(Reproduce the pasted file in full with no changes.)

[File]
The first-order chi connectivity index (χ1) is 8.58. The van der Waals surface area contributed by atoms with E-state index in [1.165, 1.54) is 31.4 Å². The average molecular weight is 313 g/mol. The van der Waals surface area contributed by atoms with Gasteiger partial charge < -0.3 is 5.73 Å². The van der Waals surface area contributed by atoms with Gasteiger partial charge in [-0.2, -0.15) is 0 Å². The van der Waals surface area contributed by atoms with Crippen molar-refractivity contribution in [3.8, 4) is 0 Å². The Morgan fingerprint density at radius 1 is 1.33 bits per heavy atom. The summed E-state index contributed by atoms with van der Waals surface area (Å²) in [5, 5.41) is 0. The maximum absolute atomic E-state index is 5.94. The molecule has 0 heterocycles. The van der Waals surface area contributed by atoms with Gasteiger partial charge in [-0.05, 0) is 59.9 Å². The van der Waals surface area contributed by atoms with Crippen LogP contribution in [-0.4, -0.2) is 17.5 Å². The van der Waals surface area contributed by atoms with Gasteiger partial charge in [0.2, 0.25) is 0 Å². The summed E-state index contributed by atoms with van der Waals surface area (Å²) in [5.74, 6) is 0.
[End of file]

The first-order chi connectivity index (χ1) is 8.58. The van der Waals surface area contributed by atoms with E-state index in [1.165, 1.54) is 31.4 Å². The average molecular weight is 313 g/mol. The van der Waals surface area contributed by atoms with Gasteiger partial charge < -0.3 is 5.73 Å². The van der Waals surface area contributed by atoms with Gasteiger partial charge in [-0.2, -0.15) is 0 Å². The van der Waals surface area contributed by atoms with Crippen molar-refractivity contribution in [3.8, 4) is 0 Å². The Morgan fingerprint density at radius 1 is 1.33 bits per heavy atom. The summed E-state index contributed by atoms with van der Waals surface area (Å²) in [5, 5.41) is 0. The maximum absolute atomic E-state index is 5.94. The molecule has 0 heterocycles. The van der Waals surface area contributed by atoms with Gasteiger partial charge in [-0.05, 0) is 59.9 Å². The van der Waals surface area contributed by atoms with Crippen LogP contribution in [-0.4, -0.2) is 17.5 Å². The van der Waals surface area contributed by atoms with Gasteiger partial charge in [0.2, 0.25) is 0 Å². The summed E-state index contributed by atoms with van der Waals surface area (Å²) in [5.74, 6) is 0.